Travel Photography Tips & Tricks

 

 

Improving Your Travel Photography
By: Liana Minassian for Travel-Wise

 

An essential part of the travel experience, photography not only documents where you’ve been and who you were with, but also represents a moment frozen in time. It’s easy to go overboard snapping photos when on vacation, especially of the kids, but it’s important to strike a balance between enjoying the moment and capturing what you see.

Travel photography is not just about taking picture of every place you went on a trip. It should showcase your unique perspective and experience of a location in addition to making beautiful pictures with good lighting, composition, and exposure.

Once you’ve learned how to take better photos in general, focus on moving beyond being technically proficient. Next time you take a trip, get creative with your travel photos, keeping in mind the following tips.

Research the Location
Chances are, if you’ve made the decision to visit a specific location, you’ve already done a bit of research on it. Therefore, half the work’s already done!

But researching a location in relation to photographing it is a little different than just figuring out where to go and what to see while you’re there.

Of course you want to photograph all the things that drew you to that location in the first place — whether it’s the mid-century architecture, colorful street fairs, or photogenic beaches — but take things a little bit further.

Look through travel books or Google your destination online. Peruse Pinterest and Instagram for visual ideas of spots to check out. Maybe there’s a local ice cream shop that sells enormous cones covered in rainbow sprinkles, which would make for great photos of the kids.

Seek out the colorful and unique, taking into account how it relates back to the personality of your destination.

Get up Early and Stay out Late
No matter where you go in the world, things will look slightly different depending on the time of day. A lot of this is because of the change in lighting and the way the sun casts shadows in some places and illuminates others.

Take full advantage of how light plays with locations by getting up early and staying out late. Landscapes in particular can benefit from this rule.
Even though the Grand Canyon looks magnificent on a cloudless day, imagine how beautiful it would be at sunrise or sunset.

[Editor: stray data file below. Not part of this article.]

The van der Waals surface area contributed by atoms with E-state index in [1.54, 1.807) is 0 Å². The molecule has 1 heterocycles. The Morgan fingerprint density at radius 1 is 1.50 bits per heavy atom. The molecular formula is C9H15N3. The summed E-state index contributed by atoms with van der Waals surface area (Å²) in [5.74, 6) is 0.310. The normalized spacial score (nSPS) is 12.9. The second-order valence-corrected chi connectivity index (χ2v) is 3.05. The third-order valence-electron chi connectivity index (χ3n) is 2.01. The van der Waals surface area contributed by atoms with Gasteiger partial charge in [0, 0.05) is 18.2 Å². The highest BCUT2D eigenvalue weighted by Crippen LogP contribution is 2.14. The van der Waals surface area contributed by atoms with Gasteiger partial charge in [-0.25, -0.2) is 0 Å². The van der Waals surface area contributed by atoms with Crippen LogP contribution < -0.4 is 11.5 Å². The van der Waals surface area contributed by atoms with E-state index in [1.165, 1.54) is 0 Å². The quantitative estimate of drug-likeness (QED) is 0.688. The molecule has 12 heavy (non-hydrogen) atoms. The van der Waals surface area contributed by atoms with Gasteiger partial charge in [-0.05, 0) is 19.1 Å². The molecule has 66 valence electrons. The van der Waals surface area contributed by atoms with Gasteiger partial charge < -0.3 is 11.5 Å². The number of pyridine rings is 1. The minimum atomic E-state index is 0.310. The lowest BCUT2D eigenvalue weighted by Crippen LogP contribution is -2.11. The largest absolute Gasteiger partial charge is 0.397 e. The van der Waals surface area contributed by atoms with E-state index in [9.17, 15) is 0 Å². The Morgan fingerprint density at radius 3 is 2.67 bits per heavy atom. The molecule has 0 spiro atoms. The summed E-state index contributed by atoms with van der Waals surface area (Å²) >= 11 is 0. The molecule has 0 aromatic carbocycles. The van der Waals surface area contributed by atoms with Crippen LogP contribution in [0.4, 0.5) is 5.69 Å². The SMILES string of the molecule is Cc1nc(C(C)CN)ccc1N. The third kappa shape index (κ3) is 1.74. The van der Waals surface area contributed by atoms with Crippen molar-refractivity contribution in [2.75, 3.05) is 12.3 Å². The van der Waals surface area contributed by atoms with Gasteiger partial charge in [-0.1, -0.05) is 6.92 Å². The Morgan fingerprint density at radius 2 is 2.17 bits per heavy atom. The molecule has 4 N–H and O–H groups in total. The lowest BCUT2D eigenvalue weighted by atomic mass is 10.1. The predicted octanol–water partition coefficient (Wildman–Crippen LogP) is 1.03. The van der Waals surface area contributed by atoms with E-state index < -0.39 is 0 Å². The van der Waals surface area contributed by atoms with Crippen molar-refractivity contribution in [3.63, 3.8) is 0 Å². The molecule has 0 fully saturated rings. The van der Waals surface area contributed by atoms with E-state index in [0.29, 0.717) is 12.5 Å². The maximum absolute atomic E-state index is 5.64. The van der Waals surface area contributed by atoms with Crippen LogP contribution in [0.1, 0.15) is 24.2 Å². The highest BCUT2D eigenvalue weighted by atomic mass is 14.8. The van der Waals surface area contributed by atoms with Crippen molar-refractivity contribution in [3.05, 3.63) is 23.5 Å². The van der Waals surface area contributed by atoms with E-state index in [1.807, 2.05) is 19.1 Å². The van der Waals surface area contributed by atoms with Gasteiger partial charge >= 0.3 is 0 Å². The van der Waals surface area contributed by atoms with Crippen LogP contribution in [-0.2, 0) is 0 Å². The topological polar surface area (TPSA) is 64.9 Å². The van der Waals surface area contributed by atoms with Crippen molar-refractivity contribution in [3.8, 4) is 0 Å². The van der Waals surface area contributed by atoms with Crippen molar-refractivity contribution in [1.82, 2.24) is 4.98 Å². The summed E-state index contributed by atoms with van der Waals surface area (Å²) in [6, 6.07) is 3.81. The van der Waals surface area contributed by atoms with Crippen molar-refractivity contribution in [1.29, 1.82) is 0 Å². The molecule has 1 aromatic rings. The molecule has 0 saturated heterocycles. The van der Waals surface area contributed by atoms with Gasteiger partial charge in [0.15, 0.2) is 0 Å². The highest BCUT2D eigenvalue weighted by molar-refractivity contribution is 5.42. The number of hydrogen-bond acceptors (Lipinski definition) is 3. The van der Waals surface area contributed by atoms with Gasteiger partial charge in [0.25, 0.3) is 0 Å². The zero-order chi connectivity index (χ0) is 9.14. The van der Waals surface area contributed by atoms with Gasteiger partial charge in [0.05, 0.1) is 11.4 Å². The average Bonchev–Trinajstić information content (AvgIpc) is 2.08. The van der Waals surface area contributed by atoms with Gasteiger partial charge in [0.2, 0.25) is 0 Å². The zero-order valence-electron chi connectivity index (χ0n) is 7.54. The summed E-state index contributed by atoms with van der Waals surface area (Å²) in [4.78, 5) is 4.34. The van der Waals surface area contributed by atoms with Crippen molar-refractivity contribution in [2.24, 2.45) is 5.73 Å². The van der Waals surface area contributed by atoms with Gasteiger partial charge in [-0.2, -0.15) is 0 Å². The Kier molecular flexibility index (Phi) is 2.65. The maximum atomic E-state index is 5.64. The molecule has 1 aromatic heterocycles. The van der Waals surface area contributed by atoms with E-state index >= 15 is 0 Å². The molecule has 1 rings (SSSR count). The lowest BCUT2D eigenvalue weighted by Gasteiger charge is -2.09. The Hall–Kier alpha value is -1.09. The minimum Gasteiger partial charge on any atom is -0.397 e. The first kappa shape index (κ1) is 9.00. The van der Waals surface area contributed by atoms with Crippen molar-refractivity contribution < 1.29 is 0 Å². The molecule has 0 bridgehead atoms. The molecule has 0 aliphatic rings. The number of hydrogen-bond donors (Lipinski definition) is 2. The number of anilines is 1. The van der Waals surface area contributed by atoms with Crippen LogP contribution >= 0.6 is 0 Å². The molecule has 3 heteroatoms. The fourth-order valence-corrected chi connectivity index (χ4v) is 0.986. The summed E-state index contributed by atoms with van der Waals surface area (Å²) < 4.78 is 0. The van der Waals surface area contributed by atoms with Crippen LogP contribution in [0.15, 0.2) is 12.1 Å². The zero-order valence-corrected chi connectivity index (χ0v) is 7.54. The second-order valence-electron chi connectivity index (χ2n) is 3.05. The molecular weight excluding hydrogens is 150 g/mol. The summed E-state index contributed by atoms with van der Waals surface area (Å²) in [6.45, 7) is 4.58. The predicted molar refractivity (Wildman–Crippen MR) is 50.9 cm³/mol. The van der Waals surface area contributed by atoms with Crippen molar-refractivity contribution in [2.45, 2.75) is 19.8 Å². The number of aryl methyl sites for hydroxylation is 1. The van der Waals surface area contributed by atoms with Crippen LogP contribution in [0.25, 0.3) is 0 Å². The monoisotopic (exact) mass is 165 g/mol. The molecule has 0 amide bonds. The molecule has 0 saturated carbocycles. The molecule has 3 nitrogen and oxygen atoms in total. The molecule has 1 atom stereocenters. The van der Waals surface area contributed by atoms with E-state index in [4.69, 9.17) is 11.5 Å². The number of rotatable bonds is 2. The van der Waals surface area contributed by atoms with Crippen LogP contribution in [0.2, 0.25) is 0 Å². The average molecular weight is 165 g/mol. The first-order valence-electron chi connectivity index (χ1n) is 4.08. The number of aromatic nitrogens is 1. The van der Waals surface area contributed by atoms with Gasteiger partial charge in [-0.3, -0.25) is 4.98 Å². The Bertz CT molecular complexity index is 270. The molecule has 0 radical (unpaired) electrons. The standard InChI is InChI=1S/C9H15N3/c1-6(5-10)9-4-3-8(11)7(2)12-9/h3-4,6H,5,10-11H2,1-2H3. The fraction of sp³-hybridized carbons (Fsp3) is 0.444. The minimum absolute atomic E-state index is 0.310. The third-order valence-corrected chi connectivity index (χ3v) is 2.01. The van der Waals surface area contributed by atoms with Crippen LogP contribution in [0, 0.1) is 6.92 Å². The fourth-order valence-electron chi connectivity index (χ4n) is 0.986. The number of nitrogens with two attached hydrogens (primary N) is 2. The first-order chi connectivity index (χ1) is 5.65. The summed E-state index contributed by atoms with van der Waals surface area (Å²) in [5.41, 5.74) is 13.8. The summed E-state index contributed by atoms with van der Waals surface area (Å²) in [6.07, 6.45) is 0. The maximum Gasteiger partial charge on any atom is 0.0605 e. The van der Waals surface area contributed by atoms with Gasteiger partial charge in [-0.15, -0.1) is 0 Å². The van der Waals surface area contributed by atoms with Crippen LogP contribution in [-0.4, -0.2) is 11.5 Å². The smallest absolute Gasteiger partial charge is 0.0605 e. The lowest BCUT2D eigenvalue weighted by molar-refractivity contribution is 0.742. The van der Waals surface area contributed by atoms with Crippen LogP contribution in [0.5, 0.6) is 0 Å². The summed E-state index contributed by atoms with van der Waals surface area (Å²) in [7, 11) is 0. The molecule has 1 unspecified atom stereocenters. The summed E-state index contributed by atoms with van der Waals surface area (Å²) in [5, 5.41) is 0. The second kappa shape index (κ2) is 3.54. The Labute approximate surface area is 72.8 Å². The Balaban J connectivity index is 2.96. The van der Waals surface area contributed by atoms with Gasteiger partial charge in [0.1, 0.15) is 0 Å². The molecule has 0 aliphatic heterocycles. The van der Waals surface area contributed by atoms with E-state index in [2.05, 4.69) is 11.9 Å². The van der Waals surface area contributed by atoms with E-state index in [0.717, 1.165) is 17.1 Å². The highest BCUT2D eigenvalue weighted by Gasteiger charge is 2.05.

Choosing to visit a location during a specific time of day works in terms of the pace of a place as well. Many smaller villages and towns might be bustling in the early morning, but activity tapers off during midday or at night.

Conversely, some cities don’t really come alive until night falls, so plan your photography around capturing a place during its most iconic moments.

Have Your Camera at the Ready
While you certainly should have time during your vacation to just enjoy the present moment — and the people you’re in it with — when you do decide to go out and explore with your camera, be ready.

Make time to immerse yourself in the moment, taking note of what draws you in while still paying attention to all the possibilities swirling around you. Think of it like a photo safari where you must ready yourself in the event that a beautiful creature walks into the frame.

Perfect shots are sometimes elusive and can disappear in an instant. Life moves at its own pace so you may have to take your cues from your surroundings rather than the other way around.

Keep your camera on an auto setting that doesn’t require a lot of adjusting to allow for spontaneity.

Try a Different Angle
It’s fine to want to emulate the photos on postcards, but once you get that shot, move on to something else. Sometimes a straight on shot is not the best one, so don’t be afraid to explore other angles.

If a building is super tall, shoot up at it for a more dramatic effect. Similarly, if the place you’re visiting has a lot going on, get closer to really hone in on the details.

The same goes for people. Most portraits only focus on a person’s head and shoulders, but those kinds of photos can be taken just about anywhere.

Context is just as important as what the person looks like when composing an interesting shot. Give the viewer a sense of place and time while still evoking a strong sense of emotion from your subject.

Communicate with the Locals
One of the best ways to really up your travel photography game comes from talking with the locals. Ask people you meet where the best place to watch the sunrise is or which old church has the most dramatic lighting during the day.

Other people can be a wealth of information since they know the area and have been around long enough to become a type of expert on what’s good and what isn’t. If the locals don’t speak English, find creative ways of overcoming the language barrier.

Locals can also have connections to places you otherwise wouldn’t have access to. Maybe they know the operator of a special attraction and can set up a private tour for you so you can photograph the area without tourists straying into the frame.

Talk to people and let them know what you’re looking to photograph. Most of the time they can point you in the right direction, or a better vantage point you didn’t even realize was there.

Even if they’re not sure how to help you, they probably know someone who does. As they say, it takes a village, even when it comes to perfecting your travel photography.

For more travel destinations, tips, and tricks go to Travel-Wise.

 

 

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